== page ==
"It will be one of our greatest American experiences-creative, constructive, inspirational," predicted Randolph. He was the lead organizer of what became one of the largest peaceful actions, of the civil rights movement: the 1963 March on Washington.
Two decades later, the dream resurfaced. As Barbara Andrews, the curator at the National Civil Rights Museum in Memphis puts it: "It was an effort whose time had come." The economic gap between blacks and whites had widened. Civil rights leaders decided to show the nation that their cause included more than just the right to sit, on a bus. There were many economic and political rights involved, such as equal access to education, jobs, and decent housing. There was a need to make these issues clear to the American public, but to do so without any violence or bloodshed.
Therefore, the March on Washington for Jobs and Freedom, was formed. Randolph became the leader of this massive demonstration of economic justice. By this time, the 1960s, it was not unheard of for large protests to happen. Plus, the idea of non-violent direct action had become associated with the Civil Rights Movement. Unlike FDR, President John F. Kennedy did not do anything to stop the march.
One of the main objectives of the march was to pressure Congress into passing pending civil rights legislation. The event was based on a new form of lobbying , - instead of going to the Capitol or the White House, the organizers invited the Congressmen to come to them. Of course, not all Congressmen were very receptive. Senator Olin Johnston from South Carolina believed that the march would amount to a mob scene and would be dominated by criminals and crackpots. , He sent a telegram in response to his invitation, stating, "I positively will not attend… You certainly will have no influence on any member of Congress, including myself."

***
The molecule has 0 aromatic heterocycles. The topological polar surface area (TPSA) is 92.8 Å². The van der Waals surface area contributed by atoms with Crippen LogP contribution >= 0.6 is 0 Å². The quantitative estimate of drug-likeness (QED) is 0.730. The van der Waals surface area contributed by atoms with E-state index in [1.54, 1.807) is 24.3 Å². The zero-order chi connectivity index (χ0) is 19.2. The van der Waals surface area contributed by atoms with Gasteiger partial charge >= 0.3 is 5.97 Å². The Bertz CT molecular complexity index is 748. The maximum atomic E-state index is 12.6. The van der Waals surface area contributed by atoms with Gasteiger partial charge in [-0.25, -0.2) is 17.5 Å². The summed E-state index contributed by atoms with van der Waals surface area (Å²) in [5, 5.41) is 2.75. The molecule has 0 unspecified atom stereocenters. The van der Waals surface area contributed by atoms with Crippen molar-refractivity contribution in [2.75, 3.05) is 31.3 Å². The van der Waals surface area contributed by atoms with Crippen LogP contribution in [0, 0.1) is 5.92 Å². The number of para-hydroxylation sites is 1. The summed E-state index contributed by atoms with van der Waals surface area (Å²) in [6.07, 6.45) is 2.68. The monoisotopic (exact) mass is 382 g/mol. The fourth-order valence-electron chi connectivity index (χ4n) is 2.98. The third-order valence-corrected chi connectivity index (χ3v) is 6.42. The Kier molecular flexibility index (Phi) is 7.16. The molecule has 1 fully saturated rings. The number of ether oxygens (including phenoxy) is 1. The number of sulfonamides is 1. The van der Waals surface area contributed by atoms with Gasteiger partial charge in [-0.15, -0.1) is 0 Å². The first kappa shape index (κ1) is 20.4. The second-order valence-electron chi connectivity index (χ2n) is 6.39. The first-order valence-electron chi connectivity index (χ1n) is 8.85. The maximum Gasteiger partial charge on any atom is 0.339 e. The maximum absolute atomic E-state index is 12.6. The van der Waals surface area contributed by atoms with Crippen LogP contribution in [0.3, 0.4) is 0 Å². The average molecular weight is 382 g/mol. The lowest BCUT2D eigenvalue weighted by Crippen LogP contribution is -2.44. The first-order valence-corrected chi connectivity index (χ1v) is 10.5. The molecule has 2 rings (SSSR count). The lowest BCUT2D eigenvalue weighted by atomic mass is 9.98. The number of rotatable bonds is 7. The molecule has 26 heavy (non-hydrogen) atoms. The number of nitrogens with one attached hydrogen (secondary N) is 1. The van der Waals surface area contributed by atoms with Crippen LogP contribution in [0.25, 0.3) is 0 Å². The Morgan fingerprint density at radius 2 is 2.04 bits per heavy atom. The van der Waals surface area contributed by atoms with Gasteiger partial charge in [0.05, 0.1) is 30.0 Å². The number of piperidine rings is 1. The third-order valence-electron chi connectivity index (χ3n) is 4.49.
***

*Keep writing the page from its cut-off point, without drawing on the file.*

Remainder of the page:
Senator Johnston may not have been there, but believe me there was no lack of people. The marchers hit D.C. by storm, arriving in the morning and assembling at the Washington Monument. They had signs with slogans, such as "We demand decent housing NOW!" and "We march for jobs for all NOW!" At noon, they marched to the Lincoln Memorial for a session of singing, speeches and prayers.
The most famous words of that day came from Martin Luther King Jr. His inspirational "I Have a Dream" , speech captured the ears and the hearts of the American people. Click here to see the full text of the speech.
Looking back, with all of these amazing speeches and leaders involved, was the day an overwhelming success,? There were no instant results, but as Barbara explains, "so often we look for something to happen immediately, for some direct impact on the government, but the March was successful in raising an awareness of issues, relevant to African-Americans and many different peoples."
The March was a day of solidarity. It was an opportunity to mobilize support from the American public, and to allow ordinary men and women to participate in an extraordinary historical moment.
When I went to the Lincoln Memorial, it was a quiet and tranquil scene. Two women jogged by. An elderly couple sat on a bench nearby enjoying the sunny day. The geese waded in the reflecting pool. This was the extent of the action in the area. How incredible to think of the place buzzing with energy, and packed with people who had come from far and wide with a common vision of freedom. I pictured all of the major civil rights leaders of the time speaking in a unified voice that bellowed across the crowd.
I was not part of the March on Washington. I was not even alive then. I am going to guess that most of you weren't either. Barbara explains that even though she was alive, she was young and unaware, of all the issues going on during that time. So how can we become part of the dream? For Barbara, taking history classes and becoming friends with people from all different backgrounds are what first got her interested in civil rights and in such events as the March.
The idea of marching to Washington has continued on, especially in recent years. There was the Million Man March, the Million Family March, and the Millennium March on Washington for gay, lesbian, bisexual and transgender civil rights.
And people keep on marching.
Remember, the dream was equal rights and justice for all, not some. We owe it to the 250,000 marchers, we owe it to Philip Randolph and Dr. King…and we owe it to ourselves, to make this dream come true.
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Irene - Organizing the revolution and the future